On the basis of what I know I much dislike and fear the NSA and the GCHQ (and my fear is not about myself, by the way, but about others), and I am much more positive about Anonymous, though I also know much less about them.

But another relevant difference is that the NSA and the GCHQ are governmental institutions, which have certain tasks, and one of these is spying. I disagree with much they do; I think they massively break the law; I do not at all believe - as they seem to do - that anything
they can do is permissible (for that means that all morality and all standards go overboard); and I think it is very important that they are limited and properly controlled as soon as possible, but I do not think that the only difference ("all the difference") is "this power differential".

You may as well say that the only difference between a policeman (who may be crooked, and who may act illegally and improperly, and who may not work according to regulations) and a burglar is "
this power differential". Again it is not, because the first party is part of the government and at least formally on the side of the law, and the other party is private, non-governmental and not on the side of the law, not even merely formally.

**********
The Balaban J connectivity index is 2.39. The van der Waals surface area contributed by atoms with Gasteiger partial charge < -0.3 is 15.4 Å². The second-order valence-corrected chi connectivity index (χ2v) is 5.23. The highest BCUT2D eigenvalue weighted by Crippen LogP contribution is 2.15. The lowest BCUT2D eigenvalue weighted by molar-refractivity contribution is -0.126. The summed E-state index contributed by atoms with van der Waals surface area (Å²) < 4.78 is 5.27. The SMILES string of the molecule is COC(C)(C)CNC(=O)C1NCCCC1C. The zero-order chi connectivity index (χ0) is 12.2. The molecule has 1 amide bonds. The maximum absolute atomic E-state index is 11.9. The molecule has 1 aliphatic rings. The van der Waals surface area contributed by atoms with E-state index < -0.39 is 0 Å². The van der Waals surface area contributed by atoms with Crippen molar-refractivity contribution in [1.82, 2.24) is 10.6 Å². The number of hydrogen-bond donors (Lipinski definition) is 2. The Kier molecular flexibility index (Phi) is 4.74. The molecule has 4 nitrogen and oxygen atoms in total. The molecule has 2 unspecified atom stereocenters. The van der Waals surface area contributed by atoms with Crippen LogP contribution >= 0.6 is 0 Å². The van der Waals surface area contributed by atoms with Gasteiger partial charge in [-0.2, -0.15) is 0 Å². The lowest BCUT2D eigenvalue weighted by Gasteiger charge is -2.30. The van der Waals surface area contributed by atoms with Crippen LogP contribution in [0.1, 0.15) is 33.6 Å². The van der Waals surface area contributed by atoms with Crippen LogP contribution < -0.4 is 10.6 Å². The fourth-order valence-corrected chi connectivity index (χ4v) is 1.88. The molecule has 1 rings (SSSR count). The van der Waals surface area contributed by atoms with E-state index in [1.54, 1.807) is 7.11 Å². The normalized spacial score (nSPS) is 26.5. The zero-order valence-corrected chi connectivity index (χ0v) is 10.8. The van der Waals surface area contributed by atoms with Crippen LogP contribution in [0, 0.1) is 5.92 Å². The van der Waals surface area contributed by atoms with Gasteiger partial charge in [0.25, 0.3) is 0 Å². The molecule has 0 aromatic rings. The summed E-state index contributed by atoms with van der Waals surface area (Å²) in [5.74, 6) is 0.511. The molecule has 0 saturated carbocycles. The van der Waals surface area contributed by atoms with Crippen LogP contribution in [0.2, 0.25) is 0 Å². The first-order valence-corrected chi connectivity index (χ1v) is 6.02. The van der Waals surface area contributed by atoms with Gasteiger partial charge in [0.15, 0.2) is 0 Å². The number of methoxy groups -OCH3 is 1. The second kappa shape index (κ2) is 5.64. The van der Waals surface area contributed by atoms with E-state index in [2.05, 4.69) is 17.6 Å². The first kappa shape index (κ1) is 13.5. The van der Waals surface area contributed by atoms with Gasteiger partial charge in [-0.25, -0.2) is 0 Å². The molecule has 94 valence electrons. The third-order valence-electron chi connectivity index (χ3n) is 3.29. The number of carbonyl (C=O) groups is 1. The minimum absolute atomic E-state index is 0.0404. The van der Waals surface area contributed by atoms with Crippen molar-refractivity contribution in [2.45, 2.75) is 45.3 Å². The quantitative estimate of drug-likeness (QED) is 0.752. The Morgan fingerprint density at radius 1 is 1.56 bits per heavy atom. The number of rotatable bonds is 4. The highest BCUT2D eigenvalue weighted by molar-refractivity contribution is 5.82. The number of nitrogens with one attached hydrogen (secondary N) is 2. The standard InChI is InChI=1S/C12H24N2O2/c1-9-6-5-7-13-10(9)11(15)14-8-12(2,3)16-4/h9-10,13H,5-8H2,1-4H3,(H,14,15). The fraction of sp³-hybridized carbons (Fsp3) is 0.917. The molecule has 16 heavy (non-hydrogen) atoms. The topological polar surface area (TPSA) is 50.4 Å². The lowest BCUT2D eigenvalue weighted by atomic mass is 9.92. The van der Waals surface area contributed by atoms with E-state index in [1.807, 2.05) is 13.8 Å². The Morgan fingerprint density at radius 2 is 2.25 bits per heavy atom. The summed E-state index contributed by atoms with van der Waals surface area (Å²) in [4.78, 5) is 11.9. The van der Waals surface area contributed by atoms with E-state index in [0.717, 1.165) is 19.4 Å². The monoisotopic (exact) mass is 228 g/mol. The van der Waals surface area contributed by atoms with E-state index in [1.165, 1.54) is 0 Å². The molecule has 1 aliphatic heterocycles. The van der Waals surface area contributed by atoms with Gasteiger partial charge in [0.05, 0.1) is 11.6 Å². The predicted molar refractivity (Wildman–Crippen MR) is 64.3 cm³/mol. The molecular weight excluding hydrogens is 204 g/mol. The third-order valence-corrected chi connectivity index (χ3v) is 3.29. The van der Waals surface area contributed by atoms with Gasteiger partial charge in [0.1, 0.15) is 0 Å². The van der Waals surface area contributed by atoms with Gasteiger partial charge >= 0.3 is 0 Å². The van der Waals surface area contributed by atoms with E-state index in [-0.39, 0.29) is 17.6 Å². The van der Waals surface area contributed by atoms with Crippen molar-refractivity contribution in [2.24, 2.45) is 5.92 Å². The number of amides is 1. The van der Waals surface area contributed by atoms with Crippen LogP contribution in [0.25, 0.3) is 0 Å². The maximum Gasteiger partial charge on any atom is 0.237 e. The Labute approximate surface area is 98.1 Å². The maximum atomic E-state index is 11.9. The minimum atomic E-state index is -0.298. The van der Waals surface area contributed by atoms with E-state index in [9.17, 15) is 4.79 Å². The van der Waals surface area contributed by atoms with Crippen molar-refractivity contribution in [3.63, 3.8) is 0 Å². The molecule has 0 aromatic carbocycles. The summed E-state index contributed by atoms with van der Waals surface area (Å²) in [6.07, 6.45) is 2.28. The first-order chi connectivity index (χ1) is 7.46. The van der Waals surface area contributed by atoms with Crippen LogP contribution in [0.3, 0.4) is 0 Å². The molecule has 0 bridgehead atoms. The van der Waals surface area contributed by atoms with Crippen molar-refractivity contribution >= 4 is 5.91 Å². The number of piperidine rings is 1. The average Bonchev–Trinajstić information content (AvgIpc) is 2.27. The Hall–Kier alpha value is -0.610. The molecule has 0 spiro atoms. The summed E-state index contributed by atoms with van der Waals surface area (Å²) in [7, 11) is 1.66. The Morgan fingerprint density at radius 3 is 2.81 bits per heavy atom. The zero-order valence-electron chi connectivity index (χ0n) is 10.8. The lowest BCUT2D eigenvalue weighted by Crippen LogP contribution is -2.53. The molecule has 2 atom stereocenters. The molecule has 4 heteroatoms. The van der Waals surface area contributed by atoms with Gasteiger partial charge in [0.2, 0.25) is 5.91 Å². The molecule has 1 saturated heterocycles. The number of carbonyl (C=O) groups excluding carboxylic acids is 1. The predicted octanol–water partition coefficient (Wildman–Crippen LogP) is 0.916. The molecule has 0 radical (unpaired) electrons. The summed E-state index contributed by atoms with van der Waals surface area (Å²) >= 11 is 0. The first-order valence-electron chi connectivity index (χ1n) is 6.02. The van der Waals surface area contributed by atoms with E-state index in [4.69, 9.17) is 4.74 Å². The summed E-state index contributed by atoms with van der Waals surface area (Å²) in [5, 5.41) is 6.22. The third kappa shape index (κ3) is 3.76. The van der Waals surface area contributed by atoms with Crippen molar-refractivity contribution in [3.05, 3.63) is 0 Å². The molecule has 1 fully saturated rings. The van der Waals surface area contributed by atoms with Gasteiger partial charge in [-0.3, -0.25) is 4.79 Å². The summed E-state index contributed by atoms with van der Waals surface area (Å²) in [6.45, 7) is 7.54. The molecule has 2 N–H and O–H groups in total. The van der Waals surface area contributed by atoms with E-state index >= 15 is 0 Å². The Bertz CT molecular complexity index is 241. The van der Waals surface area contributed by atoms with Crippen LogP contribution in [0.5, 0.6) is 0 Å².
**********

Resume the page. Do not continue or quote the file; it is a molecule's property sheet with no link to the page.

There is considerably more in the article, but it all is much weaker than it could be because it doesn't consider that there is more than "
this power differential": there is the major difference that the NSA and the GCHQ are governmental institutions who break the law, which is worse than private persons doing the same.

2.  Chomsky: No Wonder the World Is Terrified of America -- We're the Biggest Threat

an article by Noam Chomsky on AlterNet:
This starts as follows, and is not a big article:
As the year 2013 drew to an end, the BBC reported on the results of the WIN/Gallup International poll on the question: “Which country do you think is the greatest threat to peace in the world today?”
The United States was the champion by a substantial margin, winning three times the votes of second-place Pakistan.
But then that is to be expected from the fact that the military budget of the US is enormous, and that there are many military actions undertaken by the US, many indeed of doubtful legality at best.

3.  As TPP Opposition Soars, Corporate Media Blackout Deafening 

Next, an article by Jon Queally on Common Dreams:
This starts as follows:
Last week, more than 550 groups, representing tens of millions of individual members, signed a letter to members of Congress urging them to vote against a push by President Obama for 'fast track' authority for the Trans-Pacific Partnership, a so-called "free trade" now under negotation between the U.S. and eleven other Pacific rim nations.